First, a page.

Designed like a giant tree, the Urban Skyfarm is covered in leaf-like decks that provide space for real trees to grow.
So far, most existing vertical farms look like big greenhouses or plant factories–all of the action happens on the inside. Warehouses in Chicago, Kyoto, Singapore, and a handful of other cities grow plants with ultra-high-efficiency systems under artificial light, and a recent skyscraper in Sweden, built by the urban farming company Plantagon, raises greens near the windows on each floor. But a new design concept from Aprilli Design Studio takes a different approach, using lightweight decks to provide growing space outdoors on the sides of a giant skyscraper.
The architects aren’t the first to embrace the trend of sticking greenery on towers, but they may be one of the first to look at how to use the technique to maximize food production. "Our version of the vertical farm was intended to become an independent, open-to-air structure which would be purely focusing on farming activities and sustainable functions such as generating renewable energy and performing air, and water filtration," say architects and See Yoon Park.
Designed to mimic the shape of an enormous tree, the Urban Skyfarm is covered in leaf-like decks that can provide 24 acres of space for growing fruit trees and plants like tomatoes. The "trunk" of the tree houses an indoor hydroponic farm for greens, and solar panels and wind turbines at the top of the tower provide enough energy to power the whole operation. The design would also capture rainwater and filter it through a constructed wetland before returning it to a nearby stream.
The architects envision the project in the middle of downtown Seoul, South Korea. "It seemed to be an ideal place to test out our prototype since the specific area is very dense and highly active and has been suffering for a long time by all sorts of environmental problems resulting from rapid urbanization," say Lee and Park.
"With the support of hydroponic farming technology, the space could efficiently host more than 5,000 fruit trees," the architects explain. "Vertical farming is more than an issue of economical feasibility, since it can provide more trees than average urban parks, helping resolve urban environmental issues such as air pollution, water run-off and heat island effects, and bringing back balance to the urban ecology."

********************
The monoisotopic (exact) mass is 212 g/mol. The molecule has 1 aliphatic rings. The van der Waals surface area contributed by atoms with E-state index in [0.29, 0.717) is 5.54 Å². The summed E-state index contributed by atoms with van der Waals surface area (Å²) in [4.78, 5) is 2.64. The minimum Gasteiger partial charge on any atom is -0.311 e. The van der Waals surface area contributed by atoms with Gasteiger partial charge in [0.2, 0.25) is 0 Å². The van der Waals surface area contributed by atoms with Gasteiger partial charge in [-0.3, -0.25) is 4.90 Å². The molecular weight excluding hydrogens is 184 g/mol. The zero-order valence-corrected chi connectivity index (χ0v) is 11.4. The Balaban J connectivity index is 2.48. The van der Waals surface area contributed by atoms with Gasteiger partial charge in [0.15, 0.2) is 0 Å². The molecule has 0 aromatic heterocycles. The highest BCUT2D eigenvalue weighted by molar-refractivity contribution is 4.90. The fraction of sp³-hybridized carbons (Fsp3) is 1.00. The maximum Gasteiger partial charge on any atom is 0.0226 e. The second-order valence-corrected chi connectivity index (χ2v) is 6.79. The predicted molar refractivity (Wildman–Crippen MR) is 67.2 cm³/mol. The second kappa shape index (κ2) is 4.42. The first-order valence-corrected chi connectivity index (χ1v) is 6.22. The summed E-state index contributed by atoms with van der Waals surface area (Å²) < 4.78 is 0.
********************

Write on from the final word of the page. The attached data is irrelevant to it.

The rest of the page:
The design would also provide community gardens, park space, and a farmers market to cater to a demand for fresh, local food in a city where apples can cost more than $20 at local markets.
Vertical farming has already started in South Korea. Another project, based in Suwon, is growing food in a three-story building and may eventually expand into a skyscraper. But the outdoor vertical farm is just a concept for now.
"We believe there will be more attention and discussions of vertical farms as the 2015 Milan Expo approaches, and we hope the Urban Skyfarm can become part of the discussion as a prototype proposal," say Lee and Park. "Vertical farming really is not only a great solution to future food shortage problems but a great strategy to address many environmental problems resulting from urbanization."
Adele Peters is a writer who focuses on sustainability and design and lives in Oakland, California. She’s worked with GOOD, BioLite, and the Sustainable Products and Solutions program at UC Berkeley. Continued
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- The first thing I noticed was that the ‘floors’ were directly over each other, and the lowest ones were pulled inward to make a nice tree design, but were completely shaded by the above levels. The building design was not arranged in a natural (Fibonacci) tree design that would provide sunlight to each alternating level, but skewed mathematically in a more ‘construction friendly’ proportion that would be adverse to actually growing in direct sunlight. This design would need artificial LED lighting and solar panels to generate light. Overall I think this is a great idea for rapidly growing cities like Shanghai, Seoul, Mumbai, Beijing that need green space, air filtering and food.
- raddmiral Adele Peters 5 days ago They should stop working on bullshit like this that will never ACTUALLY be of help to anyone and start focusing on REAL PROBLEMS like how to increase the usable WATER SUPPLY for future agriculture concerns.
- Dan Mihu Adele Peters 5 days ago The trees also need space for their roots.
- Linda Feinholz Adele Peters 5 days ago I’m curious whether the architects bothered to get with an agricultural expert… non of the trees below the top level with thrive without direct sunlight 8 hours a day and their design in fact shades 98% or more of the contents on those terraces.
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